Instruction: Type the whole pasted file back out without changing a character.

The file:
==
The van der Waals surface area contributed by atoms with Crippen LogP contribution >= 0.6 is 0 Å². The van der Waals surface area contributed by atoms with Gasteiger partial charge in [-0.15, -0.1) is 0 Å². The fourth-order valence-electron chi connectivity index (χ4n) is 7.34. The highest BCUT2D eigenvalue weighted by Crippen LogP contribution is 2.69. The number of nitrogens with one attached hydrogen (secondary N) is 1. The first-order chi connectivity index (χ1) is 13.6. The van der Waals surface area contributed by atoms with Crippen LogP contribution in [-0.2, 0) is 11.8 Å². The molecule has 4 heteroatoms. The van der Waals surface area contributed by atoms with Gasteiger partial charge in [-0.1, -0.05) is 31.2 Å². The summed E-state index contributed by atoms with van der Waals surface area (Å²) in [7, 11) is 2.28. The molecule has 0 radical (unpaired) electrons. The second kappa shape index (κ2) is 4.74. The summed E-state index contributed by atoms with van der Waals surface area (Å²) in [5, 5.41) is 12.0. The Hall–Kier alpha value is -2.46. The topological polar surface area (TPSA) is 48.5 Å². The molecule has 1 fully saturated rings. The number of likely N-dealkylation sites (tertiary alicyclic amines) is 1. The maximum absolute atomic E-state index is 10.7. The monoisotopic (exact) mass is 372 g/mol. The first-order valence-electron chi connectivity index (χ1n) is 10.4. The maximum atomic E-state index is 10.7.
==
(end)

The van der Waals surface area contributed by atoms with Crippen LogP contribution >= 0.6 is 0 Å². The van der Waals surface area contributed by atoms with Gasteiger partial charge in [-0.15, -0.1) is 0 Å². The fourth-order valence-electron chi connectivity index (χ4n) is 7.34. The highest BCUT2D eigenvalue weighted by Crippen LogP contribution is 2.69. The number of nitrogens with one attached hydrogen (secondary N) is 1. The first-order chi connectivity index (χ1) is 13.6. The van der Waals surface area contributed by atoms with Crippen LogP contribution in [-0.2, 0) is 11.8 Å². The molecule has 4 heteroatoms. The van der Waals surface area contributed by atoms with Gasteiger partial charge in [-0.1, -0.05) is 31.2 Å². The summed E-state index contributed by atoms with van der Waals surface area (Å²) in [7, 11) is 2.28. The molecule has 0 radical (unpaired) electrons. The second kappa shape index (κ2) is 4.74. The summed E-state index contributed by atoms with van der Waals surface area (Å²) in [5, 5.41) is 12.0. The Hall–Kier alpha value is -2.46. The topological polar surface area (TPSA) is 48.5 Å². The molecule has 1 fully saturated rings. The number of likely N-dealkylation sites (tertiary alicyclic amines) is 1. The maximum absolute atomic E-state index is 10.7. The monoisotopic (exact) mass is 372 g/mol. The first-order valence-electron chi connectivity index (χ1n) is 10.4. The maximum atomic E-state index is 10.7.